Whether a proposed barrier removal is “readily achievable” changes from case to case. The Act says barrier removal is “readily achievable” where it is “easily accomplish-able and can be carried out without much difficulty or expense.” In addition to the cost of the project, a court may also consider factors such as zoning implications, whether the building is an historical landmark, and the financial ability of the entity to remove the barriers. Examples of “barrier removal” which are generally considered “readily achievable” include installing ramps, making curb cuts, rearranging tables and chairs, widening doors, installing grab bars in toilets, and reworking toilets and lavatories for wheelchair access.
If the association isn’t subject to the ADA, can it refuse to pay for a requested alteration? Yes. If an association is subject only to the FHA, a homeowner can request permission to make changes to the common area, and to his own unit, but the cost of such alterations is borne by the homeowner, not the association.3 However, per HUD (the federal agency charged with enforcing the FHA), the association may not demand as a condition of approval for the alteration that the homeowner pay for special insurance or use particular contractors.
Suppose the request comes from a tenant rather than an owner—is the association still required to permit the alteration? Yes. Even though the tenant may not be expected to reside in the community indefinitely, the association must still allow the accommodation, whether pursuant to the FHA or the ADA. Further, if the alteration is to common areas, HUD takes the position that the FHA does not allow the association to condition approval of the alteration on its removal when the tenant moves out.
If the association doesn’t believe an applicant is disabled, can it request proof? If the disability and the need for the requested accommodation is obvious, no. But if there’s nothing obvious about the connection between a claimed disability and the requested accommodation or modification, then the association may ask for evidence to support the request.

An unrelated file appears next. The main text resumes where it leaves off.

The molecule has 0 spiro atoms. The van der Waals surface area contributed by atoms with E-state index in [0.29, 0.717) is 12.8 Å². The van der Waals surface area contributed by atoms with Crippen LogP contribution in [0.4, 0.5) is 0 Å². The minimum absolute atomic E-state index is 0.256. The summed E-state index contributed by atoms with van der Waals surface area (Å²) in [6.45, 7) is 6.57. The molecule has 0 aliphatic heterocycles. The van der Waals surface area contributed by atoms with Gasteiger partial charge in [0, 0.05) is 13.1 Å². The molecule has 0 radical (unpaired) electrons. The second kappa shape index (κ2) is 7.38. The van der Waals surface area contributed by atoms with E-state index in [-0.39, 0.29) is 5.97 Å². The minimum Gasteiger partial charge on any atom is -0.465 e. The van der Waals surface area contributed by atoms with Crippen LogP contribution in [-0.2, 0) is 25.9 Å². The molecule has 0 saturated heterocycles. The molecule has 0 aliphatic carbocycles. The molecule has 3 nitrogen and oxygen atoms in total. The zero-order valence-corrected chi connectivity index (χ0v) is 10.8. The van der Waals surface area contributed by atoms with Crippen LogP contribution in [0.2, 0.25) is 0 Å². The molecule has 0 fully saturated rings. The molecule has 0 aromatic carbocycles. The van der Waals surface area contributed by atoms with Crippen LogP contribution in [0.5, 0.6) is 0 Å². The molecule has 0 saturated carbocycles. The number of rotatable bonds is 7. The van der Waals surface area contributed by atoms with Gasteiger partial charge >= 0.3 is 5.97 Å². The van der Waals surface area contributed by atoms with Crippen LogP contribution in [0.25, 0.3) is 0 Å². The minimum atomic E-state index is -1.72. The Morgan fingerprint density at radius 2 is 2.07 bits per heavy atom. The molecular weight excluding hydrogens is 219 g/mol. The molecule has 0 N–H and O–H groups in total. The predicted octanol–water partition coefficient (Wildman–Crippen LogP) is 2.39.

Is the association required to grant every request? No. The association may suggest other accommodations if the requested one is somehow objectionable (e.g., unsafe, not necessary to afford the applicant an equal opportunity to use and enjoy the premises, application not disabled). But, if the matter cannot be resolved by negotiation, the association should be very wary of rejecting an application without thorough investigation and consideration of the request. Consulting with counsel is strongly suggested, as most D&O insurance policies contain exclusions for damages arising from fair housing claims.
We keep getting threatening letters from a “fair housing council.” What’s that? A number of private, nonprofit entities, generally self-labeled as “fair housing councils,” have been established to serve as unofficial “watchdogs” for FHA compliance. Usually they provide free legal advice to disabled applicants, and attempt to resolve any conflicts before a claim is filed with HUD (or DFEH, the state equivalent of HUD), or an action is filed in court.
Readers are encouraged to read two summaries of frequently asked questions about the FHA which can be found on the internet: the “Joint Statement of HUD and DOJ on Reasonable Accommodations under the FHA”
[http://www.justice.gov/crt/about/hce/joint_statement_ra.pdf] and the “Joint Statement of HUD and DOJ on Reasonable Modifications under the FHA” [http://www.justice.gov/crt/about/hce/documents/reasonable_modifications_mar08.pdf].
1 The author wished to acknowledge that the original version of this article was published in Connect magazine, a publication of the Community Associations Institute – Greater Inland Empire chapter, 2010, issue 3.
2 In the Carolyn case, the court also quoted from a 1992 HUD letter ruling which held that an association’s clubhouse was not a “public accommodation” if the use of the clubhouse was restricted to the use of residents and their guests.
3 There is a minor exception to this statement. If the developer failed to comply with the disability access guidelines which were in effect at the time of construction, a homeowner can demand the association reconstruct for compliance, at the association’s cost.